'Fearless' Financiers Put Millions Into Hands of Entrepreneurs
SVN Impact Award recognizes those who are changing the business of finance
Wednesday July 11, 2012 -- Camille Jensen
All six of Social Venture Network’s newly announced hall-of-fame honorees took an unconventional approach to the business of finance, and in doing so made millions in capital accessible to underserved entrepreneurs and communities, while allowing individuals to make informed, values-driven decisions with their funds.
For their pioneering work, Wayne Silby, founder of Calvert Investments, Josh Mailman, founder of Serious Change LP, Amy Domini, founder of Domini Social Investments, Muhammad Yunus, founder of Grameen Bank, and Joel Solomon & Carol Newell, co-founders of Renewal Partners are being recognized with an SVN Impact Award as Fearless Financiers.
Silby co-founded the Calvert Social Investment Fund in 1982, one of the earliest mutual funds dedicated to socially responsible investments. It not only supported companies who were making social and environmental impacts, it monitored their work and through shareholder actions asked them to be even better companies. This led to Dell being the first computer company to institute a post-sales recycling program followed by others in the industry.
Calvert Social Investment Funds also set aside approximately one percent of its assets to invest in community needs at below market rates – the first investment company to do so. It was not only successful but spawned the Calvert Foundation, which now manages about $200 million in microfinance, fair trade, and other investment projects directed at issues of social justice.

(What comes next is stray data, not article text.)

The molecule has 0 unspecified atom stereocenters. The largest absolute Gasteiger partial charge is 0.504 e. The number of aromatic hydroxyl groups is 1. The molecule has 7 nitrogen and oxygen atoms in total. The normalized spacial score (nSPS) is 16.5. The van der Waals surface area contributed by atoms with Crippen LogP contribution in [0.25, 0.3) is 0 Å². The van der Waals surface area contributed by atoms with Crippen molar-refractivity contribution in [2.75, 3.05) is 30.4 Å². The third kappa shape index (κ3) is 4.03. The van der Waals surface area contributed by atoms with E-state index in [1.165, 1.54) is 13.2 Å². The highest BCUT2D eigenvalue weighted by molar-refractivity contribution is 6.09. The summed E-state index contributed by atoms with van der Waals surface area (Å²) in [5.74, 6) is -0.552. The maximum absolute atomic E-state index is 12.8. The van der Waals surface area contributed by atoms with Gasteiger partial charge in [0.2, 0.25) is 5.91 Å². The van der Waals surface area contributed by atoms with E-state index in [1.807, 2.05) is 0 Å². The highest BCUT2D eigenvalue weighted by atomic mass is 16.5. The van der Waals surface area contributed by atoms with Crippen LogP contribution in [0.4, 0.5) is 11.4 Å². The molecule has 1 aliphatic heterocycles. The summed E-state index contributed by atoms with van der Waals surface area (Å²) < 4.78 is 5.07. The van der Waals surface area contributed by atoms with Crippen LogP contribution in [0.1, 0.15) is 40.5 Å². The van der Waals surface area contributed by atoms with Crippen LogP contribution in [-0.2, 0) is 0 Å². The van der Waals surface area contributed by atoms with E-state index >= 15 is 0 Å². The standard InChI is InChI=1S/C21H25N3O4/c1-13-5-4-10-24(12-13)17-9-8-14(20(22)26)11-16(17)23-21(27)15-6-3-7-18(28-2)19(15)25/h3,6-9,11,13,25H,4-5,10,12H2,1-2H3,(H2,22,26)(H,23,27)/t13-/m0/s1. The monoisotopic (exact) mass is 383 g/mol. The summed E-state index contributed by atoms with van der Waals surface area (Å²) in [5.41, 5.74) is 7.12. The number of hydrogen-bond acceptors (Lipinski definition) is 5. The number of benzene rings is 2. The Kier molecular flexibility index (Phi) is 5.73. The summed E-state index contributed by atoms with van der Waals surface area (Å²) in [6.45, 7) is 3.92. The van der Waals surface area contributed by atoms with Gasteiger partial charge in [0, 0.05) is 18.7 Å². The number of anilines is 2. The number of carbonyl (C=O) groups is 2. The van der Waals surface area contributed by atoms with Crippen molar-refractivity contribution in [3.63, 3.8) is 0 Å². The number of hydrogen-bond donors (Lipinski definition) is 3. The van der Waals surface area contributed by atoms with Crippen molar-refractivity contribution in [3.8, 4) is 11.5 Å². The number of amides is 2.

Josh Mailman, who helped found SVN with Silby, has been leading Serious Change Investments for the past six years investing in social purpose companies ranging from Alter Eco, fair trade coop sourced food, to Baltix Design, tables and work areas made from agricultural waste. He also helped found Jalia Ventures, which has invested $3.5 million in U.S. and African-based companies owned by entrepreneurs of color.
Amy Domini is called “the first lady of social investing” for creating a Standard & Poor’s 500 for the responsible investor as well as writing Ethical Investing in 1984. Her organization, Domini Social Investments, was recognized as a “Leader of Change” at the 2011 Global Conference for Social Change.
Muhammad Yunus founded the Grameen Bank in 1976, a financial institution created to lend money to poor people who lacked collateral and other conditions traditional banks required, while charging the smallest amount of interest possible to ensure its financial sustainability.
He won the Nobel Prize in 2006 for the bank’s successes in creating economic and social development in rural communities, lifting millions out of poverty.
Joel Solomon & Carol Newell launched Renewal Partners in 1994, with a 50-year strategy, and a 500-year vision, to influence and support a shift from a “maximum financial return at any planetary cost” economy to one based on the health of communities and in which ecosystems are integrated into economic activities that prioritize the long-term well-being of future generations.
The duo established Renewal2 in 2010, a $35-million social venture fund.
All six fearless financiers will be honored at SVN’s Hall of Fame Celebration in New York City Nov. 13.
— Watch for more SVN Hall of Fame profiles coming soon.
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